Written by: Rachel Norman
When pregnant with my firstborn, my midwives were very clear: it was important to swaddle the baby.
I’ll never forget the moment I walked into my daughter’s room and the blanket was partially over her face. She’d escaped her swaddle!
That took 10 years off my life, I know it.
After that I took great care learning exactly how to snuggly swaddle and eventually purchased a swaddle that zipped up so she couldn’t kick it off in the night. I was tempted to give up the swaddle forever, but I could see the benefits with my daughter.
She slept more soundly and didn’t wake up when she jerked or moved in her sleep.
They showed me painstakingly how to swaddle baby with a receiving blanket, so I practiced and practiced. My baby seemed to escape the blanket with ease, but I persevered. I finally purchased a swaddle with zippers and velcro, and this helped prevent any swaddling escape issues.
Soon I was to learn that swaddling is important for a few reasons:
● Swaddling helps teach babies day/night differences,
● Swaddling helps babies stay asleep during nighttime changes and feeds,
● Swaddling helps to promote sounder sleeping and prevents the startle reflex from waking baby, and
● Swaddling brings comfort and closeness.
Snuggle and Swaddle As A Positive Sleep Association
Swaddling is a positive sleep association. A sleep association is something good your baby will associate with going to bed. Swaddling baby is a great wind-down routine because it helps baby know he’s about to take a nap or go to sleep. When it’s time for baby to go to bed, change his diaper, give him snuggles, and then swaddle.
As you begin swaddling for every nap and bedtime, baby will understand what’s coming next. They’ll begin to naturally calm down and prepare themselves to sleep, and the more they sleep they more they want to sleep.
Unswaddle during “awake” time
Don’t leave the baby swaddled all the time, simply use it as a signal for sleep. Allow some room for free movement when they are awake and you’re playing. By keeping the swaddle for sleepy times you’re creating associations that’ll help your baby sleep better.
When you are going to be playing with baby, feeding him, or showing him off to family, leave the swaddle off. When you want baby to nap, put it back on.
Unswaddle during day feedings
Newborn babies are notorious “snackers.” One way to help them stay awake during day feedings and get a little more awake time is by keeping them unswaddled. By keeping your baby unswaddled during feedings you’ll help him stay awake long enough to get all he needs to rest soundly at his next nap.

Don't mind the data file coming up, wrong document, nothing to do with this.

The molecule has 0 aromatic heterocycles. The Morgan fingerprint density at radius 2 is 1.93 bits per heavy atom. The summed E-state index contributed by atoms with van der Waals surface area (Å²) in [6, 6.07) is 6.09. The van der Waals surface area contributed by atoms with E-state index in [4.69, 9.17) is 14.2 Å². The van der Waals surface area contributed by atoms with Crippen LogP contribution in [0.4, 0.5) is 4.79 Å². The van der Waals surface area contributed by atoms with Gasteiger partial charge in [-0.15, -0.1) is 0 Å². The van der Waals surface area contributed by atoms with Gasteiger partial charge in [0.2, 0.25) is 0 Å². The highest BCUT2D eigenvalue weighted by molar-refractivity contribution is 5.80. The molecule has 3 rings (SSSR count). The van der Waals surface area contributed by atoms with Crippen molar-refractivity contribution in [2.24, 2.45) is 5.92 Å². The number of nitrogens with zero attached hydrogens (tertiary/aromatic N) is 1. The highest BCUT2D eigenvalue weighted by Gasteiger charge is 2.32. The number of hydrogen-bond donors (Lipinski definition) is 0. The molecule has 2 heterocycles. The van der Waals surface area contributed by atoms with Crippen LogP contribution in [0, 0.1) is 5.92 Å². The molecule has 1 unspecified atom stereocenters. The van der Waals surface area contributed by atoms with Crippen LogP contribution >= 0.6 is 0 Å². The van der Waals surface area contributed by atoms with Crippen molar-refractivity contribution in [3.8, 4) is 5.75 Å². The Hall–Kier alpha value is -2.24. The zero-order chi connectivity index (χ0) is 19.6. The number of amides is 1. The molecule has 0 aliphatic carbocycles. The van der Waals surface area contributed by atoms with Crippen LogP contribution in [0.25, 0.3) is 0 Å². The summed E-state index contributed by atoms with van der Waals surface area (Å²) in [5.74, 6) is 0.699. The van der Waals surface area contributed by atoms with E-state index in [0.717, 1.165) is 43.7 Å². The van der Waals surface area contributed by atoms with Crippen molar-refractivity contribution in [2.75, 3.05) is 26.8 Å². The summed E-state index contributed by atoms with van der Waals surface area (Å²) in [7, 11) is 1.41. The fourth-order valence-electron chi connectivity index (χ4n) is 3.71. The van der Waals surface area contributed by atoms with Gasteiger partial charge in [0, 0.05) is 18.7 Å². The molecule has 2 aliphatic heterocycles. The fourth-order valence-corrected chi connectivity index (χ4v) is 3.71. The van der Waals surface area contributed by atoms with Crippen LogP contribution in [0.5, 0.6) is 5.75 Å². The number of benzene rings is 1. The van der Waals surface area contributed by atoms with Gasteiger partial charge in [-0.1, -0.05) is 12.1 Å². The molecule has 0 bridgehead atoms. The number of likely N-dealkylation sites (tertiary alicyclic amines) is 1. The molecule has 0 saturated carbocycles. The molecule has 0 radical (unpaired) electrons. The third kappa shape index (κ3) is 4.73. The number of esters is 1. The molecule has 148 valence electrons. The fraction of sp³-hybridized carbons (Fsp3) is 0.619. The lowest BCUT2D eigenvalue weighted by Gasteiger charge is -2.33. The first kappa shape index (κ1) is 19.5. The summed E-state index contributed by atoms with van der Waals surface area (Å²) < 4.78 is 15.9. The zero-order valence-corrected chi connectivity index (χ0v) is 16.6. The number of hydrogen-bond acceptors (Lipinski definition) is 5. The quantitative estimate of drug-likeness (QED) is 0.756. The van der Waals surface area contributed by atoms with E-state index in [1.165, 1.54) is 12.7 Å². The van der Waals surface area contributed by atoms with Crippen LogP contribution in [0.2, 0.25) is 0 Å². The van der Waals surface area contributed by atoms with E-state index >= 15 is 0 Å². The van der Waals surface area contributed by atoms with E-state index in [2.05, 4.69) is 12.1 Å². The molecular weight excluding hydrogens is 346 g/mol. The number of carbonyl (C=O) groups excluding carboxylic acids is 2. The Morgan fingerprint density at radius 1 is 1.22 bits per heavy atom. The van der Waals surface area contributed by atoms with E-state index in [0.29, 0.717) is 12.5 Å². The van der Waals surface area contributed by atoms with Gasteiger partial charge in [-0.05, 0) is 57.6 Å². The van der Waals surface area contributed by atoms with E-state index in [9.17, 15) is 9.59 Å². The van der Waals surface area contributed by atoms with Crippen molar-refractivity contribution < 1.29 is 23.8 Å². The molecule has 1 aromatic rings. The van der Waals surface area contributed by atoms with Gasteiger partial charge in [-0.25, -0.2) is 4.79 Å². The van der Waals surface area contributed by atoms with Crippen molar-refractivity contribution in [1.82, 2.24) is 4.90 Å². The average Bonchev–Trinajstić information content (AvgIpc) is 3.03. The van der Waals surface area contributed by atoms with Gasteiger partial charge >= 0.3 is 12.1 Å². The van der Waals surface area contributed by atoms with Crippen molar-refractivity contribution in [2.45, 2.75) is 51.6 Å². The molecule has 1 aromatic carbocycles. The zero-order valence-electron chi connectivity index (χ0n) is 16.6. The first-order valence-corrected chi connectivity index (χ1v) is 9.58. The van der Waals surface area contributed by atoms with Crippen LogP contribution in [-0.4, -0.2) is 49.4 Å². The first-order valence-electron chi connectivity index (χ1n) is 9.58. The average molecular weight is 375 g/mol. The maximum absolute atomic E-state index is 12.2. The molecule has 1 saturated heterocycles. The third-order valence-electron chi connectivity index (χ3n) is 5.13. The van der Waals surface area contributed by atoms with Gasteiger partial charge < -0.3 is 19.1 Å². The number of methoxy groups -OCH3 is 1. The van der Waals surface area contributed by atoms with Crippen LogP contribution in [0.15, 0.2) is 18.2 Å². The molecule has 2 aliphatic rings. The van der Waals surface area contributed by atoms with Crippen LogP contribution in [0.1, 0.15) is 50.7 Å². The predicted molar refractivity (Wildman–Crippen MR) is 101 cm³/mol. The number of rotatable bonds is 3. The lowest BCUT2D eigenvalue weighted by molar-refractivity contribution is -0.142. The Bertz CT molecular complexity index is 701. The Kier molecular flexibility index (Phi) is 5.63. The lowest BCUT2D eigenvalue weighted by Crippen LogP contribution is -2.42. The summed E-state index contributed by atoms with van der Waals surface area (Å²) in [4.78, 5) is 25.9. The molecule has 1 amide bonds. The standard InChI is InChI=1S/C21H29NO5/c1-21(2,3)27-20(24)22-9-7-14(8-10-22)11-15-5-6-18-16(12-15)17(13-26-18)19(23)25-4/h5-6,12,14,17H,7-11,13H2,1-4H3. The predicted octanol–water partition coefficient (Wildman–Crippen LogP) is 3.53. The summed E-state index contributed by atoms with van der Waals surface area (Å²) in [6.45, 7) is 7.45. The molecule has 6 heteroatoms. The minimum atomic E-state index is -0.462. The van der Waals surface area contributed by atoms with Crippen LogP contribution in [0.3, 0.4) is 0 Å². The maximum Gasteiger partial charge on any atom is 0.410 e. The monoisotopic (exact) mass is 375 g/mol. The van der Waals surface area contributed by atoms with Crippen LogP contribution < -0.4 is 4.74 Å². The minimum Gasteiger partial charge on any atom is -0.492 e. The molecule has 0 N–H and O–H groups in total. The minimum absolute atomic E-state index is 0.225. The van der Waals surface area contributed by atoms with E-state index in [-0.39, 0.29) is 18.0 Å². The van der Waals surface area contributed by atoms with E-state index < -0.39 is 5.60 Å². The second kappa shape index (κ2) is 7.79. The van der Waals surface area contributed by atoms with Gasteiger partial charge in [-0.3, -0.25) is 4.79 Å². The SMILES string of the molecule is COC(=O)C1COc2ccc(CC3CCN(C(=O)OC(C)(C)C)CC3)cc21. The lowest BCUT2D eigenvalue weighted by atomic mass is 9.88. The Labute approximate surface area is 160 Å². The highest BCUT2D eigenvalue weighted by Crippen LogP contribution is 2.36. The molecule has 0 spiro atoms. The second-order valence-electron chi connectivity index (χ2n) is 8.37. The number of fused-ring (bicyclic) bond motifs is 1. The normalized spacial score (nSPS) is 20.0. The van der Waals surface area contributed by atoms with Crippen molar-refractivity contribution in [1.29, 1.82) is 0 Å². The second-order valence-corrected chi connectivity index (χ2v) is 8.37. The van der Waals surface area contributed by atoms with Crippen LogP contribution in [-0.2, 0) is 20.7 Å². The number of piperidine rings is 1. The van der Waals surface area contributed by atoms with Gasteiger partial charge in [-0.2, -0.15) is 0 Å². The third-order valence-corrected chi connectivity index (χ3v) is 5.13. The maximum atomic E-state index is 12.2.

Swaddle for night feedings
In contrast, at night, keep babies swaddled at all times if possible. Because I change the diaper pre-feed, the swaddling has signaled “go back to sleep” and then the feed itself helps them get there. This is the #1 way I have babies who are not awake for long periods (or at all) at night, even as newborns. In fact, as soon as my babies have known the difference between day and night, they sleep all through the night only waking to signal they’re hungry.
Keep partially swaddled for night changes
I referenced this above, but by keeping your baby partially swaddled at night time changes – i.e. leaving their arms swaddled – you are preventing baby from waking fully. If you have a baby who is more “alert” at night than you’d like, I highly recommend this. But keeping lights dimmed (or even using the flashlight on your phone) and keeping the baby tucked close, you’re essentially keeping them half asleep all night, even through feeds and changes.
In order for a baby to rest well they need to feel relaxed and secure. Swaddling is one of the most effective ways of helping baby feel safe and tucked in tight. In addition to swaddling as a wind down routine, I recommend using white noise as well. Soothing sounds also help to relax baby and prepare him to sleep. The SoundBub white noise machine is a cute and calming addition to the nursery.
If you want to give your baby an added layer of familiarity and nurture, you can record stories and songs on the app that other caregivers can play while you’re away. Babies are calmed by their parents voices and having an app to bring your voice to your baby while you are away can help baby calm down and get ready for sleep.
This post is part of an 8-post series: